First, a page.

A collection of decorative soaps, commonly fou...

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The history of today’s soap goes back a long ways. It’s important and maybe interesting to learn how soap first came about and what some of the first ingredients were.

Throughout history and across the world the legends of soap making’s history have varied. You might think it natural for people to want to be clean and smell fresh. However, in very early times folks didn’t use soap to bath or wash their clothes. The first evidence of soap being used was from the ancient Romans. It was communicated by Roman historian Pliny the Elder that different kinds of soft and hard-dye had soap in it called rutilandis capilis.

It was only going to be a matter of time before a cleaning agent would be invented or discovered because ancient people knew they needed something more than just water to improve the cleaning of themselves.

It was in Spain and Italy during the 8th century that a record of making soap was found. It eventually lead to making soap in the 13th century. The business began in Italy and then into France, where soap was created from tallow of goats and alkali furnished with beech ash. As the French people began using olive oil in their soaps instead of animal fats the soap making swept around Europe. It was in 1622 that special allowances were given to the soap industry by King James I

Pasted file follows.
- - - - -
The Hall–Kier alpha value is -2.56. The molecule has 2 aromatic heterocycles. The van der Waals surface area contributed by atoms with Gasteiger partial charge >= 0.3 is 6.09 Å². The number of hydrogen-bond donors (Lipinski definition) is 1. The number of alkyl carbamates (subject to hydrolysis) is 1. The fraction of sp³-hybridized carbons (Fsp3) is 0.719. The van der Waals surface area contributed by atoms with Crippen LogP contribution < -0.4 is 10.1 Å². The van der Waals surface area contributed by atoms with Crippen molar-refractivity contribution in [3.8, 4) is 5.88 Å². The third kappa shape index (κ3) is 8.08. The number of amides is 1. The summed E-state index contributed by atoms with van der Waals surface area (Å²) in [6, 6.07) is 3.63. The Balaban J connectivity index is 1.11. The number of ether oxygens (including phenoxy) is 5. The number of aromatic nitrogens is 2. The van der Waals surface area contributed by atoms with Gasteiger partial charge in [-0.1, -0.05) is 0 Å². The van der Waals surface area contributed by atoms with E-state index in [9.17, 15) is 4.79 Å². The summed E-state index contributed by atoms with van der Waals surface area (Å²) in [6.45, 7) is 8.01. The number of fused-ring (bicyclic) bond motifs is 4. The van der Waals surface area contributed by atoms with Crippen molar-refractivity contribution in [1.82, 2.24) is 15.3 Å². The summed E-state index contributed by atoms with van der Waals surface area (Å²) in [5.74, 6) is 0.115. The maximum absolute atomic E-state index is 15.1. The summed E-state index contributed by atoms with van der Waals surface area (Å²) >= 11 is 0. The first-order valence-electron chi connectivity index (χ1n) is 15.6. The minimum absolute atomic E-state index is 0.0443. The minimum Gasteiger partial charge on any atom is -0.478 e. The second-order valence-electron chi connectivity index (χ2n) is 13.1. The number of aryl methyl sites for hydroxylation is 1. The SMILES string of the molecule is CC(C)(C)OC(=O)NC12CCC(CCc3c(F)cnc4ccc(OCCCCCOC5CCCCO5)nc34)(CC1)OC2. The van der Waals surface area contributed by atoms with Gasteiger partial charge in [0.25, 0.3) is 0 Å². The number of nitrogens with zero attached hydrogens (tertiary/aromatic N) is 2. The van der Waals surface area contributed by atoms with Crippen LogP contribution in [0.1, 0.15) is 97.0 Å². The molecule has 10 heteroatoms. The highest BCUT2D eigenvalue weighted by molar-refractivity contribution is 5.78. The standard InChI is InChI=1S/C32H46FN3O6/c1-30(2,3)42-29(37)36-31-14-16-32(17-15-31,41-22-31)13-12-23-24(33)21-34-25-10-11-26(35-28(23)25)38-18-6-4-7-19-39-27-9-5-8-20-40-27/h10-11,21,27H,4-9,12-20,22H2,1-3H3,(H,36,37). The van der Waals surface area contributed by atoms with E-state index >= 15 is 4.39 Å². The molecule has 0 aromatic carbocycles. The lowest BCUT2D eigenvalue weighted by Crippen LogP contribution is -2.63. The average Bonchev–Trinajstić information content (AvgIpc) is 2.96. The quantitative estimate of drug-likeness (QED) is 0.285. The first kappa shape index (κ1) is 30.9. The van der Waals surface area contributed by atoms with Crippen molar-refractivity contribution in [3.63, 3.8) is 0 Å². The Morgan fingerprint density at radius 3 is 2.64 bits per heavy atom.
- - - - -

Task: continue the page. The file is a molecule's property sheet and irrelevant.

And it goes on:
Today’s soap making boiling process was originally discovered by Carl Wilhelm Scheele, a Swedish chemist who boiled lead oxide and olive oil to make a sweet substance named, “olsuss” which is now known as today’s “glycerin”. It wasn’t until after French Chemist Nicolas Leblanc invented a method for removing sodium carbonate from regular table salt that changed soap making in 1791

In the American colonies, the main ingredients used to make soap were obtained from animal fats that were processed in homes. However, the colonies soon found a livelihood out of making soaps by exporting fats and ashes – the main ingredients of soap at that time.

The necessary elements drawn on to make soap in the American colonies were animal fats made in the homes. It wasn’t long before colonies started making a living by exporting fats and ashes, the main ingredients of soap at the time.

 

 

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